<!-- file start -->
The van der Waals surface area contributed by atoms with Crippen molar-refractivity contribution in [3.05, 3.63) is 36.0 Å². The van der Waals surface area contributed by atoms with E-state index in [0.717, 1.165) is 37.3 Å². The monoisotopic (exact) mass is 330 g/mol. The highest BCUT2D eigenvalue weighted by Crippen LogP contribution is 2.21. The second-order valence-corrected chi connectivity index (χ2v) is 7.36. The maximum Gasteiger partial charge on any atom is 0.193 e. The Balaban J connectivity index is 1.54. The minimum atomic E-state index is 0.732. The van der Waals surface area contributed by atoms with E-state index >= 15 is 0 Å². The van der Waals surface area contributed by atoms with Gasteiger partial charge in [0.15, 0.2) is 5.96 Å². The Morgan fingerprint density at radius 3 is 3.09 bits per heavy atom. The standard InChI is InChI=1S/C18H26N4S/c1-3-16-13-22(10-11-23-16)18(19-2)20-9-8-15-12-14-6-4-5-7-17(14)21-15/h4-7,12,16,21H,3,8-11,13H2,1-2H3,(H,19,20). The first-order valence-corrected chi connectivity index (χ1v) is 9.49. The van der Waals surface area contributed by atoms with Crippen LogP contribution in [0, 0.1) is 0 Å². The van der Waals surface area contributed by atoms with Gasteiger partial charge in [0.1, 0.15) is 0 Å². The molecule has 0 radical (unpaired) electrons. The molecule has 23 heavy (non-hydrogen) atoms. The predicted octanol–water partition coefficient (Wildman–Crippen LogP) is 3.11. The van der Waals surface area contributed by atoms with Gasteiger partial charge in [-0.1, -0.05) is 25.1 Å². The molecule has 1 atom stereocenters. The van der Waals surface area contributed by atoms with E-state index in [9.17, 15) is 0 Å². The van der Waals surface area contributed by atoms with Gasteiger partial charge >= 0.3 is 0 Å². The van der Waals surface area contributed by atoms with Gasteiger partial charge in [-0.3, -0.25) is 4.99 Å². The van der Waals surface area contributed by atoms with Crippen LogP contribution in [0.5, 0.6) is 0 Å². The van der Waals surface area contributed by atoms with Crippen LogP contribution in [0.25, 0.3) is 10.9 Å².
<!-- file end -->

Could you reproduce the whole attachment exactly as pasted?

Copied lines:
The van der Waals surface area contributed by atoms with Crippen molar-refractivity contribution in [3.05, 3.63) is 36.0 Å². The van der Waals surface area contributed by atoms with E-state index in [0.717, 1.165) is 37.3 Å². The monoisotopic (exact) mass is 330 g/mol. The highest BCUT2D eigenvalue weighted by Crippen LogP contribution is 2.21. The second-order valence-corrected chi connectivity index (χ2v) is 7.36. The maximum Gasteiger partial charge on any atom is 0.193 e. The Balaban J connectivity index is 1.54. The minimum atomic E-state index is 0.732. The van der Waals surface area contributed by atoms with E-state index >= 15 is 0 Å². The van der Waals surface area contributed by atoms with Gasteiger partial charge in [0.15, 0.2) is 5.96 Å². The Morgan fingerprint density at radius 3 is 3.09 bits per heavy atom. The standard InChI is InChI=1S/C18H26N4S/c1-3-16-13-22(10-11-23-16)18(19-2)20-9-8-15-12-14-6-4-5-7-17(14)21-15/h4-7,12,16,21H,3,8-11,13H2,1-2H3,(H,19,20). The first-order valence-corrected chi connectivity index (χ1v) is 9.49. The van der Waals surface area contributed by atoms with Crippen LogP contribution in [0, 0.1) is 0 Å². The van der Waals surface area contributed by atoms with Gasteiger partial charge in [0.1, 0.15) is 0 Å². The molecule has 0 radical (unpaired) electrons. The molecule has 23 heavy (non-hydrogen) atoms. The predicted octanol–water partition coefficient (Wildman–Crippen LogP) is 3.11. The van der Waals surface area contributed by atoms with Gasteiger partial charge in [-0.1, -0.05) is 25.1 Å². The molecule has 1 atom stereocenters. The van der Waals surface area contributed by atoms with E-state index in [9.17, 15) is 0 Å². The van der Waals surface area contributed by atoms with Gasteiger partial charge >= 0.3 is 0 Å². The van der Waals surface area contributed by atoms with Gasteiger partial charge in [-0.3, -0.25) is 4.99 Å². The van der Waals surface area contributed by atoms with Crippen LogP contribution in [0.5, 0.6) is 0 Å². The van der Waals surface area contributed by atoms with Crippen LogP contribution in [0.25, 0.3) is 10.9 Å².